“Pesticides, which have been aggressively promoted, are a global human rights concern, and their use can have very detrimental consequences on the enjoyment of the right to food.”
This is the catchy introduction of the new report published recently by the Special Rapporteur on the right to food, Hilal Elver.
Further shocking details are revealed throughout the report. Examples such as “pesticides are responsible for an estimated 200.000 acute poisoning deaths each year, 99% of which occur in developing countries”. As the report also states, this has to do with double standards, because many of the hazardous pesticides banned in Western countries are still allowed to be used in other parts of the world. If a pesticide is considered toxic, it should be considered toxic everywhere, regardless of country or continent. Due to these double standards, corporations benefit from the different legislations because if their products are banned in one country, they can continue to sell them in other markets.
Systemic denial and unethical marketing tactics
The report also strongly criticises large corporations in the sector, accusing them of "systematic denial [...] of the magnitude of the damage inflicted by these chemicals, and aggressive, unethical marketing tactics remain unchallenged.”
“The pesticide industry’s efforts to influence policymakers and regulators have obstructed reforms and paralysed global pesticide restrictions globally.”
“Industry has also sought to dissuade Governments from restricting pesticide use to save pollinators.”
This demonstrates the lengths to which corporations are willing to go to ensure business. Drawing conclusions from this report illustrates that business as usual is not an option and the influence corporations have over governments has to end immediately.
The neverending PR myth of “we need pesticides to feed the world”
The current system of industrial agriculture is supported by numerous myths and they are debunked in this UN report. One of the fundamental myth is that pesticides are needed to feed the world, which was created with the ”Green Revolution” that empowered and enriched a handful of corporations in the world. This system was able to increase yields but at least one third of all food produced in the world, goes straight to waste, while 800 million people are still hungry. This system cannot guarantee food security in the long run as it doesn't rest on sound, ecological, sustainable, farming practices. Industrial agriculture is one of the root causes of climate change, biodiversity loss, water pollution, inequality, injustice and depopulation of rural environments.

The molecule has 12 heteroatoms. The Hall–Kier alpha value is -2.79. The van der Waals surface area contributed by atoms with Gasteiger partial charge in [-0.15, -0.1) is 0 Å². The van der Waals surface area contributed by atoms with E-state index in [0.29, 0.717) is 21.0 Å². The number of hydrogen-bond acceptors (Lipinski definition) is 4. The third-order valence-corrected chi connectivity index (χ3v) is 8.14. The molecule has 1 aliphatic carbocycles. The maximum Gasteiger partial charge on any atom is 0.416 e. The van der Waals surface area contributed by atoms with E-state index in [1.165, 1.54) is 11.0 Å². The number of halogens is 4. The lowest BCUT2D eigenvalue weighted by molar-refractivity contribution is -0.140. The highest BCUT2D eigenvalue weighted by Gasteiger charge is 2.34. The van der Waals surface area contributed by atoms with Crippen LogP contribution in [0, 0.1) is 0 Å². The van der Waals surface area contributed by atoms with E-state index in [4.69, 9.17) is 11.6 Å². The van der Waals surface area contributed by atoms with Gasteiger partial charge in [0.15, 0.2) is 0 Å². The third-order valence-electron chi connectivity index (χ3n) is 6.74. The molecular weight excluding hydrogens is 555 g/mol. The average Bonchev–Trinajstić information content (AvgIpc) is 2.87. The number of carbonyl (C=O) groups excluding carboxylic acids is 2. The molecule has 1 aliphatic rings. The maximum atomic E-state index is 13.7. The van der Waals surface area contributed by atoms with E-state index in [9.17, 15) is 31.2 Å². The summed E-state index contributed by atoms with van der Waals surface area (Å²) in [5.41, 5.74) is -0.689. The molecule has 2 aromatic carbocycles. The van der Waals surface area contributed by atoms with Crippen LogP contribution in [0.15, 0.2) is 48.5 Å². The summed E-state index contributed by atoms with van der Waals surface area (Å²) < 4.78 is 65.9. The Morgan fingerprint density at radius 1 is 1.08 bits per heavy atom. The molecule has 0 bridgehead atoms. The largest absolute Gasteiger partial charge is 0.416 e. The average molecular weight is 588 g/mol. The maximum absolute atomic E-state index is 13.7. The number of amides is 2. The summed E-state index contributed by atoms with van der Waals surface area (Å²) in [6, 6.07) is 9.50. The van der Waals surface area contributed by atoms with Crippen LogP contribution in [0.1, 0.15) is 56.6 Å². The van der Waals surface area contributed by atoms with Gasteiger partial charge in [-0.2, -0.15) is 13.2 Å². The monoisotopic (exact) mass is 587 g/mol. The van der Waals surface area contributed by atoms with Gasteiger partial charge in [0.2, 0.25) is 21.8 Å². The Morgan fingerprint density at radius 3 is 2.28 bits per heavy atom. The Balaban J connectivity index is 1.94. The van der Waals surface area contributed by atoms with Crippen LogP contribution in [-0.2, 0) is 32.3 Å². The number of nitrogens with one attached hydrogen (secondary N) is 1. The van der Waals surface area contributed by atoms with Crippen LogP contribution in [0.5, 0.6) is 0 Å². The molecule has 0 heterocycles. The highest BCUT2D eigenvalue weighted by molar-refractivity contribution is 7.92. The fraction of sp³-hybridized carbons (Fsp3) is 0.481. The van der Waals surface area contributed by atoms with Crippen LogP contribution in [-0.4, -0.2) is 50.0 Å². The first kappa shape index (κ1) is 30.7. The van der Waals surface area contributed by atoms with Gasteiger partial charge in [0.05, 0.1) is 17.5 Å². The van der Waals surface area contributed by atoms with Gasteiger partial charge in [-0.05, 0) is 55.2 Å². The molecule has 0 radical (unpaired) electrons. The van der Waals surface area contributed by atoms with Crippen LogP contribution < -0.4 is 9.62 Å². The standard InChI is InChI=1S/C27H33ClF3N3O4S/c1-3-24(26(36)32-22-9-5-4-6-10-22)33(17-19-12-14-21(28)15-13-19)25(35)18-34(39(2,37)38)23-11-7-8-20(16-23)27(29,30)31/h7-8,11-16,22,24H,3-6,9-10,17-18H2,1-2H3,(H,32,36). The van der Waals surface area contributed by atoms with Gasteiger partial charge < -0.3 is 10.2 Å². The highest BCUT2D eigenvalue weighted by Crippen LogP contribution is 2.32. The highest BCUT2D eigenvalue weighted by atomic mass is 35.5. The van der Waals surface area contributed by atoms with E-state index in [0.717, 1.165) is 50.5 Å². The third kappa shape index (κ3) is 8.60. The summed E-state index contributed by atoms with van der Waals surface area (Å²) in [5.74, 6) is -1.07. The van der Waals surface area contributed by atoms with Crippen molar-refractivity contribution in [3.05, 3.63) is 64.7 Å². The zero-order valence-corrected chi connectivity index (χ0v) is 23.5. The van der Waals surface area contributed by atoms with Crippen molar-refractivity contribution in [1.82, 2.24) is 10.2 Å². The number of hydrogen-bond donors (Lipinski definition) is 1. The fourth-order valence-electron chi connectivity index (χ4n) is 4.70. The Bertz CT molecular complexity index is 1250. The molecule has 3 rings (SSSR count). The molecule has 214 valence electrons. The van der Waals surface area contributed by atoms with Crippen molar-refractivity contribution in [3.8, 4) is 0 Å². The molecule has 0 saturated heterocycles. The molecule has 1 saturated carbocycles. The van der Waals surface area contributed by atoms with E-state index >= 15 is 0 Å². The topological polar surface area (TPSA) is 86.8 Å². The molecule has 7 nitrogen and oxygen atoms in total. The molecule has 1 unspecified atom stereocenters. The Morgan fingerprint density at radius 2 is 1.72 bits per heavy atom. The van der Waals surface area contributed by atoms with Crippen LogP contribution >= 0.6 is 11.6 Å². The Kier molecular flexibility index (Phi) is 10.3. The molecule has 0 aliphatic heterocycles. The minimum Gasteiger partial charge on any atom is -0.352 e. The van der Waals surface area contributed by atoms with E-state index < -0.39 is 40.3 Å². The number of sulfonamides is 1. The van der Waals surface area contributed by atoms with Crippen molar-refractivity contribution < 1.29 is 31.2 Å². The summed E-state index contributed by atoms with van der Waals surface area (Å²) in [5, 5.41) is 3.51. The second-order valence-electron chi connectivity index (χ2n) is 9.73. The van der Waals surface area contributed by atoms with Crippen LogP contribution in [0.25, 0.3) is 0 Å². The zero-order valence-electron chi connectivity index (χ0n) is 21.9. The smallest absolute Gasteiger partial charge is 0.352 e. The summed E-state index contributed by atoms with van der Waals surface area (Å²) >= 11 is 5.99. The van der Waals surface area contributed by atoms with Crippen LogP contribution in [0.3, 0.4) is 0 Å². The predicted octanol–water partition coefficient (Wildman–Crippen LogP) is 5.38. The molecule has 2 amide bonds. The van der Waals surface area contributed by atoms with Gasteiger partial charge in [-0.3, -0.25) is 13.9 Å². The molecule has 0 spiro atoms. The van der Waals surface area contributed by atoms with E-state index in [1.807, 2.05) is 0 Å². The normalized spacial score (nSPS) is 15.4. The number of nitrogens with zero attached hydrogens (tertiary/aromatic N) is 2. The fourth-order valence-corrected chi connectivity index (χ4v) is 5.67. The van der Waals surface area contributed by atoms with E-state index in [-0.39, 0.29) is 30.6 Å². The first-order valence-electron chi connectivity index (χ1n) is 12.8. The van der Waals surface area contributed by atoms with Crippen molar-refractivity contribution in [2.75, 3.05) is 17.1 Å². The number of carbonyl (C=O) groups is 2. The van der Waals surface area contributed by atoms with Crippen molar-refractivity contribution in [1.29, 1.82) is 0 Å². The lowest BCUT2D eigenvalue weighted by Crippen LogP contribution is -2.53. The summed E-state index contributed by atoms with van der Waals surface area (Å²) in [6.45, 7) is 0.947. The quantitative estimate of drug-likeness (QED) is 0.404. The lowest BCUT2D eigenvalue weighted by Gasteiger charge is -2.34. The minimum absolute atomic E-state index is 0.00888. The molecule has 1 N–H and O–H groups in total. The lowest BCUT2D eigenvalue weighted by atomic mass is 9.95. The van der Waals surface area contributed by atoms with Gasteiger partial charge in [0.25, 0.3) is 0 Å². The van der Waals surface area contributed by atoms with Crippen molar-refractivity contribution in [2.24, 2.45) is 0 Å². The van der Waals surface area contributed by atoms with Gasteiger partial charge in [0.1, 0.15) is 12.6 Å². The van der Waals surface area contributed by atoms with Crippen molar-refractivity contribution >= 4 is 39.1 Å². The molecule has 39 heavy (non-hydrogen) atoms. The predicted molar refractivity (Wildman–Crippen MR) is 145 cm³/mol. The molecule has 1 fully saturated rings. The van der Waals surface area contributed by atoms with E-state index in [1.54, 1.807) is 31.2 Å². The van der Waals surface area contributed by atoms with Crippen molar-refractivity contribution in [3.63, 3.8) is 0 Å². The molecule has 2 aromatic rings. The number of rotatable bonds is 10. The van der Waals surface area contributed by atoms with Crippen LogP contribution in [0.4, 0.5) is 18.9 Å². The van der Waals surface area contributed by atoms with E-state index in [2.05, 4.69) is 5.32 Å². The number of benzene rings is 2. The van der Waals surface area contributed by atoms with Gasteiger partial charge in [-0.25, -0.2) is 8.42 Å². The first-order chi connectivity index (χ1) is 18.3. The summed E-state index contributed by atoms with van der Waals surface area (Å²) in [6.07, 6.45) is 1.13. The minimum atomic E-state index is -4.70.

Agroecology as the only solution
There is however, good news. Solutions already exist and are emerging strongly in every corner of the planet. One solution the report concludes is agroecology, but also other world experts in agrosystems, food security and nutrition.
We now have enough evidence about the damages industrial agriculture does to the environment, our health and to human rights. The report from the Special Rapporteur ends with 25 clear recommendations, to create a better future and abandon the path that is leading us to a dead end. At a global level it recommends to develop a “comprehensive, binding treaty to regulate hazardous pesticides throughout their life cycle” where the promotion of agroecology must be one of the priorities. At a national level it recommends to “initiate binding and measurable reduction targets with time limits” and it concludes with a clear recommendation to civil society: “Civil society should inform the general public about adverse impact of pesticides on human health and environmental damage, as well as organizing training programmes on agroecology”.
Politicians must act now and it’s up to all of us to hold them accountable to ensure they take responsibility.
Luís Ferreirim is an ecological farming campaigner at Greenpeace Spain